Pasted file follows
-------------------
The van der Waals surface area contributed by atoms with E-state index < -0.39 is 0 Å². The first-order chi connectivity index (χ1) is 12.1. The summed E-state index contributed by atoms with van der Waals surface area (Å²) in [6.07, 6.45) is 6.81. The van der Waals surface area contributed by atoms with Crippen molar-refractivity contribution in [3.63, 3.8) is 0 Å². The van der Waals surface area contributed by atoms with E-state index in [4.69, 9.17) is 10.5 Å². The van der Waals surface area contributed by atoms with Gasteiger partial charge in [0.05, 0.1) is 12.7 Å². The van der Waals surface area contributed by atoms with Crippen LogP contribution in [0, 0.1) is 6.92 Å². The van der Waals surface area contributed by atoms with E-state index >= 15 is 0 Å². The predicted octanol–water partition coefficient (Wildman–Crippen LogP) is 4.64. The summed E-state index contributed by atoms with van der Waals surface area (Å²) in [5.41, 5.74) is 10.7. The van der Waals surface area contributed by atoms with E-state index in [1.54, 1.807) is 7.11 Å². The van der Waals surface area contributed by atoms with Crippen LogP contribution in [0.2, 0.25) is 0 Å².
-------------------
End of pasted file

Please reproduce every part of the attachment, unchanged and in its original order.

The van der Waals surface area contributed by atoms with E-state index < -0.39 is 0 Å². The first-order chi connectivity index (χ1) is 12.1. The summed E-state index contributed by atoms with van der Waals surface area (Å²) in [6.07, 6.45) is 6.81. The van der Waals surface area contributed by atoms with Crippen molar-refractivity contribution in [3.63, 3.8) is 0 Å². The van der Waals surface area contributed by atoms with E-state index in [4.69, 9.17) is 10.5 Å². The van der Waals surface area contributed by atoms with Gasteiger partial charge in [0.05, 0.1) is 12.7 Å². The van der Waals surface area contributed by atoms with Crippen LogP contribution in [0, 0.1) is 6.92 Å². The van der Waals surface area contributed by atoms with E-state index >= 15 is 0 Å². The predicted octanol–water partition coefficient (Wildman–Crippen LogP) is 4.64. The summed E-state index contributed by atoms with van der Waals surface area (Å²) in [5.41, 5.74) is 10.7. The van der Waals surface area contributed by atoms with E-state index in [1.54, 1.807) is 7.11 Å². The van der Waals surface area contributed by atoms with Crippen LogP contribution in [0.2, 0.25) is 0 Å².